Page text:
South Korea mourns the man who cemented democracy

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The Independent Online

The former South Korean president Kim Dae-jung, a man who spent years as a dissident under the country's military dictatorship and later won the Nobel Peace Prize for seeking reconciliation with communist North Korea, has died. He was 85.

The man considered a huge figure in the country's transformation to democracy and who was popularly known by his initials DJ, died of a heart attack, officials said. He was admitted to hospital last month suffering from pneumonia. News of his death brought immediate tributes from both his allies and those who did not agree with the liberal leader's so-called Sunshine Policy of seeking to negotiate with the North Koreans.

"We lost a great political leader today. His accomplishments and aspirations to achieve democratisation and inter-Korean reconciliation will long be remembered by the people," President Lee Myung-bak said.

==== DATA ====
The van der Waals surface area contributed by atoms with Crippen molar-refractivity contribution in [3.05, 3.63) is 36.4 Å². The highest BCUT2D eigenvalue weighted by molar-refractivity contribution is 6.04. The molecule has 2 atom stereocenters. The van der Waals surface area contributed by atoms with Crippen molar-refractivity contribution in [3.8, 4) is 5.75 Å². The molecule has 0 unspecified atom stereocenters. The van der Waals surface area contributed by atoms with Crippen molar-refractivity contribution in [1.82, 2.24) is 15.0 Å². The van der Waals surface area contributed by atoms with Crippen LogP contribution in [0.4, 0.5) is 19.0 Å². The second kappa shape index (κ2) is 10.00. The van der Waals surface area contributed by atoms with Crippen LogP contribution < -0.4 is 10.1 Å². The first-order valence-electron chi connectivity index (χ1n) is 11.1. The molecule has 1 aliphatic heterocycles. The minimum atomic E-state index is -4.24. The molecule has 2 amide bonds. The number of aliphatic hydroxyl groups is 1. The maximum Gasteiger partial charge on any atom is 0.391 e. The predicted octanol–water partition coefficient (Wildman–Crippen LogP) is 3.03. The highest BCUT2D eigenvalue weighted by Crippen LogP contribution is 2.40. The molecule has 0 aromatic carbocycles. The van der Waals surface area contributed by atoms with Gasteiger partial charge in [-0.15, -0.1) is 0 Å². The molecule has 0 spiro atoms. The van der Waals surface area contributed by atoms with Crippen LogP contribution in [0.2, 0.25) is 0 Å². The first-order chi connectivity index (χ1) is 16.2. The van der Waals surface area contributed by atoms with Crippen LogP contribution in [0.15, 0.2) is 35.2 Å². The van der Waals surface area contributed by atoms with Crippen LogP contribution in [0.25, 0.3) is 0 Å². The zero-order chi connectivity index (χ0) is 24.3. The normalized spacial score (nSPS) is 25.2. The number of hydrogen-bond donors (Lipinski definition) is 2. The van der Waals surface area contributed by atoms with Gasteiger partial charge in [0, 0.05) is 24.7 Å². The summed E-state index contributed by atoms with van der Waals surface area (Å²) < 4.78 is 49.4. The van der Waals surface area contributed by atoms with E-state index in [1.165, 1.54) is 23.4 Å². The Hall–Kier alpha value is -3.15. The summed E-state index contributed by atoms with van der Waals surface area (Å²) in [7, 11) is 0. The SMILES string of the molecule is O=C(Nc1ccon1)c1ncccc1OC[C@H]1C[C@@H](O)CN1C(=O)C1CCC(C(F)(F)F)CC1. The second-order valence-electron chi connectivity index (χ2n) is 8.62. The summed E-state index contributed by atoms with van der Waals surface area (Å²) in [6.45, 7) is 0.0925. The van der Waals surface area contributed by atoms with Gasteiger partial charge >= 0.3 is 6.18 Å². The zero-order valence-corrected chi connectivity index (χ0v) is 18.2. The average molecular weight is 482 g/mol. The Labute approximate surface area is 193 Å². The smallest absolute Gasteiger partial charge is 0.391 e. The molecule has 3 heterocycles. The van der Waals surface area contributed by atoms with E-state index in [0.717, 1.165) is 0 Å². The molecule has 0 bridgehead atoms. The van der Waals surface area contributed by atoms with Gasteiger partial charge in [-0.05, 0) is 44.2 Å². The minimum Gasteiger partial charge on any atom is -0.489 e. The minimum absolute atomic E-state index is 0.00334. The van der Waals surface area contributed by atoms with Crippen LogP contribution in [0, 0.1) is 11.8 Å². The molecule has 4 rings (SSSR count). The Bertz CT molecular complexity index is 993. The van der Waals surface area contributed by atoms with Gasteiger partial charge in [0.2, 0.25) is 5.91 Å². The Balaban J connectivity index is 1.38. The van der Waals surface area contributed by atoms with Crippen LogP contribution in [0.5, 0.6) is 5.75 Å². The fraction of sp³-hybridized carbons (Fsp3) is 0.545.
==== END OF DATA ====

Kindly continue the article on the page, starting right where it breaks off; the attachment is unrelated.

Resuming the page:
Mr Kim, a former political prisoner who was once sentenced to death under military rule, was elected South Korea's president in December 1997 on his fourth attempt. It was the first time that power had shifted from a ruling president to one from the opposition and firmly established democracy in a country that had spent its early years under a succession of autocratic rulers.

The culmination of his efforts to engage with North Korea came in 2000 when he flew to Pyongyang for an historic summit with the North Korean leader Kim Jong-il. The meeting and his idea of pushing the North forward with the promise of incentives led to him being awarded the Nobel Prize.

His policy of rapprochement was continued by his successor Roh Moo-hyun who held a second summit with Kim Jong-il in 2007. However, in late 2007 after a decade of liberal politics, South Korea's voters turned instead to the conservative Mr Lee.